All three designs are available as basic models or with fully computerised controls and even built-in wi-fi for operation via smartphone.
A grab and go’ simple setup may best suit your needs, or you may want more complicated equipment with fully automatic operation to reveal more wonders of the night sky.
Whatever your choice, refractor, reflector, Cassegrain, it is advisable to make your purchase from specialist astronomy dealers that know all about the telescopes they offer and can answer the inevitable questions.
Telescopes: a brief buyers’ guide
There is a wide variety of telescope available on the market, and it pays to do research before buying. Our guide below provides a look at three different types at either end of the price spectrum.
Celestron Inspire 90mm AZ Short Refractor
An easy to set up and use entry-level refractor with useful accessories including two eyepieces, smartphone adapter and finderscope, mounted on a lightweight adjustable tripod
Sky-Watcher Evostar 120ED DS Pro
A tried-and-trusted refractor with excellent optics providing outstanding views. Supplied with one 28mm eyepiece and a finderscope. Price is for the telescope only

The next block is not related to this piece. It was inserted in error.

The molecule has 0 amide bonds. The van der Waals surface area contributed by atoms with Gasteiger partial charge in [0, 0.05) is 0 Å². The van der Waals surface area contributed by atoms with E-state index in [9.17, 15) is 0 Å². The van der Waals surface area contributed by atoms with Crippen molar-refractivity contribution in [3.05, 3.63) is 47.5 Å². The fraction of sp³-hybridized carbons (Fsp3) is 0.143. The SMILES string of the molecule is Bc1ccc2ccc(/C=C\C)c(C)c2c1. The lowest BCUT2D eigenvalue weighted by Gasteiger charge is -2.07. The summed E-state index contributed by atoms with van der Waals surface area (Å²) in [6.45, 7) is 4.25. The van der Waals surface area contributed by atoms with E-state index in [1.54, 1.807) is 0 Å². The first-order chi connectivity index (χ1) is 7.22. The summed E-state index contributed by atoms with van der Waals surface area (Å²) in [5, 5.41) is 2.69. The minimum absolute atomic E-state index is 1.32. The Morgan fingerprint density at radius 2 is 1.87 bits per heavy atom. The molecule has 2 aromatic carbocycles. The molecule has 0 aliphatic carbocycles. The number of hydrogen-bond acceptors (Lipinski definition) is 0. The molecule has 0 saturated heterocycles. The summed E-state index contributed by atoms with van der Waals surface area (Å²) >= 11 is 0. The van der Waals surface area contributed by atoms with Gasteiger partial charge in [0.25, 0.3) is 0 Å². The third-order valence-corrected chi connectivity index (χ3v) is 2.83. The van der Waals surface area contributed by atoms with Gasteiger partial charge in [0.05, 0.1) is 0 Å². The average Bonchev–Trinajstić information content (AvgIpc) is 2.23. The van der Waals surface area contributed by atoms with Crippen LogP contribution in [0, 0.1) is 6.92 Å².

Where to buy: www.rothervalleyoptics.co.uk
SW Explorer 130P EQ2
A firm favourite amongst beginners, this reflector is supplied with two eyepieces, a red-dot target finder and a sturdy equatorial mount, giving enjoyable astronomical views
Where to buy: www.firstlightoptics.com
Bresser Messier Newtonian NT203 on Exos 2 Mount – £696
The 8-inch mirror inside the NT203 helps to reveal the sky’s hidden gems. Complete with a robust equatorial mount, enabling serious observation of the night sky. For help setting up a model like this, read our guide on how to collimate a Newtonian telescope.
Where to buy: www.telescopehouse.com
Sky-Watcher Skyliner 200P
Deservedly the UK’s most popular Dobsonian, this easy-to-use 8-inch telescope provides stunning views at a remarkable price. Perhaps the ideal first telescope?
Where to buy: www.wexphotovideo.com
Meade Lightbridge 12” Dobsonian £1200
For serious observers, the Lightbridge will provide deep views of the night sky and reveal a wealth of detail in nebulae and bright galaxies.
Where to buy: www.tringastro.co.uk
Bresser Messier Maksutov 90/1250 EQ3 £249
Compact and portable, and recommended for lunar and planetary observation, along with brighter deep sky objects. Supplied with 26mm Plössl eyepiece and red-dot finder.
Where to buy: www.harrisontelescopes.co.uk
Celestron Nexstar 8SE £1299
Serious observation is possible with this sturdy, fully computerised telescope. Provides excellent views of deep sky objects and after completing sky alignment, locates them for you.
Where to buy: www.celestron.uk.com